• The Talent Development Opportunities (TDO) Maker, which organizes opportunities in a purposeful way

The two parts of this tool work together to:

  • Leverage interests and strengths to build academic and personal skills
  • Develop a student’s expertise in particular areas of strengths, interests, and talent

Using this approach with all students can assure that each individual in a class is positioned to engage in learning according to who they are and how they are able to perform at their personal best. The 2e Center offers training workshops in how to use these tools and how to become a trainer in the use of the tools. (Read the impressions of one workshop attendee here.) For more information, contact Kim Vargas at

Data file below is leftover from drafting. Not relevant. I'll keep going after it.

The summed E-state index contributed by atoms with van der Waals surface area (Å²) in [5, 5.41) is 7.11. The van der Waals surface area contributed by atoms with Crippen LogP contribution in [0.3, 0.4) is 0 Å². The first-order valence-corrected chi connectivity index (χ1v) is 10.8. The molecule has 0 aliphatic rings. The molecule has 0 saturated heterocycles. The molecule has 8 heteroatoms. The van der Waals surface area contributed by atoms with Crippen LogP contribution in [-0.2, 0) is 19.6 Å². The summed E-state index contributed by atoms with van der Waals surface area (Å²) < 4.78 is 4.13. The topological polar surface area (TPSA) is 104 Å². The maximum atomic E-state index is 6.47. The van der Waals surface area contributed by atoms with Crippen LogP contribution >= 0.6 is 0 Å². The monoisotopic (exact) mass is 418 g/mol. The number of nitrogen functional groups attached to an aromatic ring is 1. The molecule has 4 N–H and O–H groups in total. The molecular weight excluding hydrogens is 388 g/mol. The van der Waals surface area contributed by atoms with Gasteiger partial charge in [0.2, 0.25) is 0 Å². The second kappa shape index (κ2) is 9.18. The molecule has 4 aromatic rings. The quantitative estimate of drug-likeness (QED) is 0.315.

Find Out More About Positive Education

  • Duckworth, Angela (2016). Grit: The power of passion and perseverance. NY: Simon and Schuster
  • Kaufman, Scott Barry (2015). Wired to create: Unraveling the mysteries of the creative mind. New York: Penguin Random House.
  • Seligman, Martin (2007). The optimistic child. New York: Houghton Mifflin



  • Baum, S., & Nicols, H. (2016). Quick Personality Inventory. Studio City, CA: Bridges Academy.
  • Baum, S., & Schader, R. (2016). Creating Possibilities. Studio City, CA: Bridges Academy.
  • Baum, S. M., Schader, R. M., & Hébert, T. P. (2014). Through a different lens: reflecting on a strengths-based, talent-focused approach for twice exceptional learners. Gifted Child Quarterly, 58(4), 311-327.
  • Schader, R. & Baum, S. (2016). Suite of Tools: Putting the Person in Personalized Learning. Studio City, CA: Bridges Academy.
  • Schader, R., & Zhou, W. (2004). My Learning Print. San Francisco, CA: Robin Schader.

Return to top